The social and environmental consequences of planned obsolescence

June 6, 2012

By Drs. Robert & Sonia Vogl
President and Vice President, Illinois Renewable Energy Association

As debates rage regarding the location and expansion of landfills, the magnitude and diversity of waste generation is directly tied to the economic organization of society.

The film The Light Bulb Conspiracy, by Cosima Dannoritzer, illustrates the technical capacity to build a light bulb that has exceeded the average lifespan of humans. It has been burning since 1901 in a fire station in Livermore, Calif.

Alarmed by the long life of light bulbs, a cartel known as Phoebus was formed in the 1920s that united light bulb manufacturers in Europe, Asia and the United States. Their goal was to reduce bulb life from an average of 2,500 hours to 1,000. Through a program of research and fines for firms exceeding the life limits, the contrived goal of 1,000 hours was reached.

When the Depression of the 1930s was in full force, our country had excessive capacity in agriculture and industry, while millions of people were out of work and unable to buy much of what could be produced. Various proposals were made to put people back to work so they could buy goods and services.

One program shortened the hours of employed workers so more jobs were available to others. Another concept developed by Bernard London called for “Ending the Depression through Planned Obsolescence.” Modern science and technology had dramatically increased farm and factory production. The production capacity exceeded the ability of citizens to consume all that was produced, resulting in job cuts and economic stagnation.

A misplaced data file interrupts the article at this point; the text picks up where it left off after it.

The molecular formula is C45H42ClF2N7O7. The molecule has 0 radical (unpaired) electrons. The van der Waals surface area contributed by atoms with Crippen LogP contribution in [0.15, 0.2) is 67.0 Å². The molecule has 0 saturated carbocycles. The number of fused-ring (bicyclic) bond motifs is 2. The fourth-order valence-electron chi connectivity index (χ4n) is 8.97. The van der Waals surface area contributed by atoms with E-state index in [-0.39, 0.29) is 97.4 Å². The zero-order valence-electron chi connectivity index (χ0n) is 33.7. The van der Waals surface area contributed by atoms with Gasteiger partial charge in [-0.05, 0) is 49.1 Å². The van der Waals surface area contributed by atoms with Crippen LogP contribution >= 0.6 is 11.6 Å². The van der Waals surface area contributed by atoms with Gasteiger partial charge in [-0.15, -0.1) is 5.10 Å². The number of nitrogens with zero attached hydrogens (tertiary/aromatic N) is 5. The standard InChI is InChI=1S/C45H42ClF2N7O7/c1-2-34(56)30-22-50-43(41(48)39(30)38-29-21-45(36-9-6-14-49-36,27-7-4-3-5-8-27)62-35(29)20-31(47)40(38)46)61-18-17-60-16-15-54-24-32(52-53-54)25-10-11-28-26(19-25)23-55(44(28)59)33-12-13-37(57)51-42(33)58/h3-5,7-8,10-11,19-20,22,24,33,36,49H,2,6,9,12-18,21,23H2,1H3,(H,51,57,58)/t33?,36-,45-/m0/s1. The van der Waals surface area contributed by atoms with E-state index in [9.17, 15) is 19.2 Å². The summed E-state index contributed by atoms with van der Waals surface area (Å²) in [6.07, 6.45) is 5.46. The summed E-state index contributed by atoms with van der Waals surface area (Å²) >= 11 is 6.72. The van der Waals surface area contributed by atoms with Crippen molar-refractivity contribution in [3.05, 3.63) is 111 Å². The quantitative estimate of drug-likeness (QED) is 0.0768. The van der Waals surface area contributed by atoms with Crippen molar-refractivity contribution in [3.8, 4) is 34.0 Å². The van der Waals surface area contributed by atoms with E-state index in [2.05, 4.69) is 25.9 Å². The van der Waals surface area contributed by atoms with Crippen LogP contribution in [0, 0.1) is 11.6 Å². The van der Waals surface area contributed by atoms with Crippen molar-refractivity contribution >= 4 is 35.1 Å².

London called for assigning a limited lifespan to all products produced and establishing a government agency to destroy the products after that time, if necessary, to maintain consumption and pay the owners a small fee as an incentive to buy a new replacement that incorporated innovations.

London’s approach was never implemented, but the overall concept of planned obsolescence eventually became the norm for our society. World War II put people back to work, but destroyed substantial amounts of goods and infrastructure while extracting a very high price in lost lives and human suffering.

Following the war, planned obsolescence became widespread, and the accelerated growth in wastes soon followed. Many of the products we buy are designed to last a limited number of hours. Usually, a specific part is designed to fail first. If replacement parts and service are still available, we must decide whether the cost of repair is worth doing.

We are once again faced with economic conditions in which too many people lack the income to purchase all that could be produced. In addition, planned obsolescence has accelerated resource consumption, pollution and waste disposal.

We find ourselves in a situation in which Braungart and McDonough advocate a “cradle to cradle” approach to manufacturing. Products need to be made with nontoxic materials and processes and “returned to the manufacturers for disassembly and reuse.” While some progress is being made, there are still far too many items designed and produced that end up in landfills.

We need a new economic paradigm, as the existing one is not sustainable and leaves far too many people unable to participate. Attend the 11th Annual Illinois Renewable Energy and Sustainable Lifestyle Fair Aug. 11-12 at Ogle County Fairgrounds in Oregon, Ill., and explore options in sustainable living and renewable energy.

From the June 6-12, 2012, issue

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